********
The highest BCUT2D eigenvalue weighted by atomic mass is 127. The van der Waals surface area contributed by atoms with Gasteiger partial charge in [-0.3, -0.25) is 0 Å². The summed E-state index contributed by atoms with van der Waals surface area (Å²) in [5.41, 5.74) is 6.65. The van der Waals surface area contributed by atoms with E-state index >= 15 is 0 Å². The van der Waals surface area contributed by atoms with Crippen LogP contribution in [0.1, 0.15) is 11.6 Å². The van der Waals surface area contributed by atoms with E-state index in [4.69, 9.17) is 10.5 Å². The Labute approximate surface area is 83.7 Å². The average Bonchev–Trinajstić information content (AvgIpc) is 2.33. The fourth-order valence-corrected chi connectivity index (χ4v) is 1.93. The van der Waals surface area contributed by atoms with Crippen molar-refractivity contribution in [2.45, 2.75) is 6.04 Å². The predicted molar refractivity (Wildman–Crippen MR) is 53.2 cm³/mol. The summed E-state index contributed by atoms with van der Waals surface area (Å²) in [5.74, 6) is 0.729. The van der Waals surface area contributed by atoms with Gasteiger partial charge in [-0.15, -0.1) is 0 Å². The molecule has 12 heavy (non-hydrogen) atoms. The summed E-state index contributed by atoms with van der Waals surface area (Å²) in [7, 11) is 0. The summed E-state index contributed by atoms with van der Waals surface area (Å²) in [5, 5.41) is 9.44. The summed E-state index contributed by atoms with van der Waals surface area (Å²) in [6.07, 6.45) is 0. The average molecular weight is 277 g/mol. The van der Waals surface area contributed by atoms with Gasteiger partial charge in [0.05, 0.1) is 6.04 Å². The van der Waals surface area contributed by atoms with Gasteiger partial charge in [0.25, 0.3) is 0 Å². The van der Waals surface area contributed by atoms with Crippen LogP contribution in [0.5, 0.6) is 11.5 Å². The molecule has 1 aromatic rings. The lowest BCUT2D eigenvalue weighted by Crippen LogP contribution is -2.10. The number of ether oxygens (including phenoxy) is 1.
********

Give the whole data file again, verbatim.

The highest BCUT2D eigenvalue weighted by atomic mass is 127. The van der Waals surface area contributed by atoms with Gasteiger partial charge in [-0.3, -0.25) is 0 Å². The summed E-state index contributed by atoms with van der Waals surface area (Å²) in [5.41, 5.74) is 6.65. The van der Waals surface area contributed by atoms with E-state index >= 15 is 0 Å². The van der Waals surface area contributed by atoms with Crippen LogP contribution in [0.1, 0.15) is 11.6 Å². The van der Waals surface area contributed by atoms with E-state index in [4.69, 9.17) is 10.5 Å². The Labute approximate surface area is 83.7 Å². The average Bonchev–Trinajstić information content (AvgIpc) is 2.33. The fourth-order valence-corrected chi connectivity index (χ4v) is 1.93. The van der Waals surface area contributed by atoms with Crippen molar-refractivity contribution in [2.45, 2.75) is 6.04 Å². The predicted molar refractivity (Wildman–Crippen MR) is 53.2 cm³/mol. The summed E-state index contributed by atoms with van der Waals surface area (Å²) in [5.74, 6) is 0.729. The van der Waals surface area contributed by atoms with Gasteiger partial charge in [-0.15, -0.1) is 0 Å². The molecule has 12 heavy (non-hydrogen) atoms. The summed E-state index contributed by atoms with van der Waals surface area (Å²) in [7, 11) is 0. The summed E-state index contributed by atoms with van der Waals surface area (Å²) in [5, 5.41) is 9.44. The summed E-state index contributed by atoms with van der Waals surface area (Å²) in [6.07, 6.45) is 0. The average molecular weight is 277 g/mol. The van der Waals surface area contributed by atoms with Gasteiger partial charge in [0.05, 0.1) is 6.04 Å². The van der Waals surface area contributed by atoms with Gasteiger partial charge in [0.25, 0.3) is 0 Å². The van der Waals surface area contributed by atoms with Crippen LogP contribution in [0.5, 0.6) is 11.5 Å². The molecule has 1 aromatic rings. The lowest BCUT2D eigenvalue weighted by Crippen LogP contribution is -2.10. The number of ether oxygens (including phenoxy) is 1.